There has been general support for ID cards, but many serious, practical concerns have been expressed on both sides of the House, and I intend to address five of those concerns on Second Reading. First, I shall address the range of concerns around the Big Brother societyit has been described in other ways. Secondly, I shall address issues of cost, which are a serious concern for many hon. Members on both sides of the House. Thirdly, I shall set out the benefits of the scheme for both individuals and society. Fourthly, I shall address the concerns about the project's size, technology and scale. Fifthly, I shall deal with safeguards and legal processes. I shall give way at various points in my speech in line with that structure.
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We live in a society where information is held about all of useveryone in this House and everyone in this countryon a scale unfamiliar to our predecessors even as recently as 10 years ago. A vast range of information exists in our society today, including information on the internet that one can access simply by typing in a name, financial and bank details, health and medical information, police and law enforcement-related material, travel-related documentation and information about a person's telephone communications, driving licence, national insurance and tax. That range of information cannot be uninvented, nor can the globalised world in which crime is international but impacts on every community. Those are the realities with which we have to live.
We must address only two questions in considering how we deal with this so-called Big Brother society. First, in relation to each category of information that I have just set out, what protections currently exist for authorities to access data, for the right to see data, and for the right to use a service, whether it is a cash machine or a passport? In each of those areas there is a specific legal framework that regulates the information that exists about all of us. The first point that I want to make very strongly indeed is that nothing in the Bill changes any of those protections for any of those categories of data. There are issues about each of those categories of data that people can legitimately discuss and consider, but this Bill is not about those questions.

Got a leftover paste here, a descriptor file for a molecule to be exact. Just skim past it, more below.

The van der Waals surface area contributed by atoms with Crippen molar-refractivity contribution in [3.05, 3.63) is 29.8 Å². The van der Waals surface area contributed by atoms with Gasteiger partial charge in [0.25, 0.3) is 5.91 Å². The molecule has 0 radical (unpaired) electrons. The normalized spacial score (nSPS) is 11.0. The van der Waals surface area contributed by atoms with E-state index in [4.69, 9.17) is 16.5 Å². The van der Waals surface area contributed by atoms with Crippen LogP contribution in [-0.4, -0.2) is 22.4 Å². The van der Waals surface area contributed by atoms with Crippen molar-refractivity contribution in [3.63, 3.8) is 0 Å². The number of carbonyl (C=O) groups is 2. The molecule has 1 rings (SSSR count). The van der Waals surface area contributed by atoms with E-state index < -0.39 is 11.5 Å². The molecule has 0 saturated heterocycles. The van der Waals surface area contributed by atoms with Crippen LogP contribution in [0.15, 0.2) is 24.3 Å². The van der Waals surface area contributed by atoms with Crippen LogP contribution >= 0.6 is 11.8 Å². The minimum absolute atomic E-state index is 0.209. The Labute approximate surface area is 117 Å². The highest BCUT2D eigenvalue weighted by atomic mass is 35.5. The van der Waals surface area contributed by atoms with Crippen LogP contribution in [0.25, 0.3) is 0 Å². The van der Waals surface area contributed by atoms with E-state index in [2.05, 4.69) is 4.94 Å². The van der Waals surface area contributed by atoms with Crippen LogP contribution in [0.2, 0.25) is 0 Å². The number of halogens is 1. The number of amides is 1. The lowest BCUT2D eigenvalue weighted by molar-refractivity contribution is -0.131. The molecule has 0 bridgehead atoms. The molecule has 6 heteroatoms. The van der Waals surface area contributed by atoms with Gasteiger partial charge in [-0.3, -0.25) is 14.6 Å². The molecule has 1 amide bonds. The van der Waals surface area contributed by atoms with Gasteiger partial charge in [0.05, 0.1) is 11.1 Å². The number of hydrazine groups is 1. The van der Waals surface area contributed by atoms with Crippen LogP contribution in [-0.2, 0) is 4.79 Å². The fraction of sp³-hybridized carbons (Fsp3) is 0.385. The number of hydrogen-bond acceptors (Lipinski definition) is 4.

The second question is, can we verify that the information that exists about an individual is indeed about that individual? That is where identity cards come in and where the Bill is relevant. We need to protect our society in this globalised world, for the simple reason that, in many cases, identity can be stolen, whether it is a fraudster getting money from a bank account, a people trafficker providing false documents for a trafficked person, or a smuggler pretending to be their own father to deal with data. Such identity can be stolen. In other cases, complicated processes are now needed to check identity because it is not securethere are examples as simple as opening a bank account, getting a pass from the Criminal Records Bureau or getting a passport or driving licence.
I argue that the identity card has real benefits to the individual and society, and that it is a means of limiting abuse in our modern information society rather than a
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means of adding to it and creating it in a more complex way. It gives individuals the right to secure verification of their identity.